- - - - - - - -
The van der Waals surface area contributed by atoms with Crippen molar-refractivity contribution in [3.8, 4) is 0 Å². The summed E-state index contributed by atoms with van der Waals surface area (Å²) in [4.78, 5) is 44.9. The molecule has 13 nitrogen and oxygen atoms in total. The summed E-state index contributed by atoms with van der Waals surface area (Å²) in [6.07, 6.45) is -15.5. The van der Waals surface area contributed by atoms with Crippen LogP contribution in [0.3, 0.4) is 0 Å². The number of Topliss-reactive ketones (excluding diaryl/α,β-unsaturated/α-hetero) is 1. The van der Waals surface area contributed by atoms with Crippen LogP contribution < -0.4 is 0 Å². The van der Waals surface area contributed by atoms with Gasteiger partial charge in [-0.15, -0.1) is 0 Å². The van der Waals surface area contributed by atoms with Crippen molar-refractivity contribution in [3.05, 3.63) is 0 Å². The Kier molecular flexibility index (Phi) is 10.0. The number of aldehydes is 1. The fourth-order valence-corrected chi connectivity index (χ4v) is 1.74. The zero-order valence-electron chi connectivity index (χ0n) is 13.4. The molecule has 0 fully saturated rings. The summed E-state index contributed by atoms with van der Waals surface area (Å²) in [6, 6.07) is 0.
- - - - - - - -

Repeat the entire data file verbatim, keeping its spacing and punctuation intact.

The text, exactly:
The van der Waals surface area contributed by atoms with Crippen molar-refractivity contribution in [3.8, 4) is 0 Å². The summed E-state index contributed by atoms with van der Waals surface area (Å²) in [4.78, 5) is 44.9. The molecule has 13 nitrogen and oxygen atoms in total. The summed E-state index contributed by atoms with van der Waals surface area (Å²) in [6.07, 6.45) is -15.5. The van der Waals surface area contributed by atoms with Crippen LogP contribution in [0.3, 0.4) is 0 Å². The number of Topliss-reactive ketones (excluding diaryl/α,β-unsaturated/α-hetero) is 1. The van der Waals surface area contributed by atoms with Crippen LogP contribution < -0.4 is 0 Å². The van der Waals surface area contributed by atoms with Gasteiger partial charge in [-0.15, -0.1) is 0 Å². The van der Waals surface area contributed by atoms with Crippen molar-refractivity contribution in [3.05, 3.63) is 0 Å². The Kier molecular flexibility index (Phi) is 10.0. The number of aldehydes is 1. The fourth-order valence-corrected chi connectivity index (χ4v) is 1.74. The zero-order valence-electron chi connectivity index (χ0n) is 13.4. The molecule has 0 fully saturated rings. The summed E-state index contributed by atoms with van der Waals surface area (Å²) in [6, 6.07) is 0.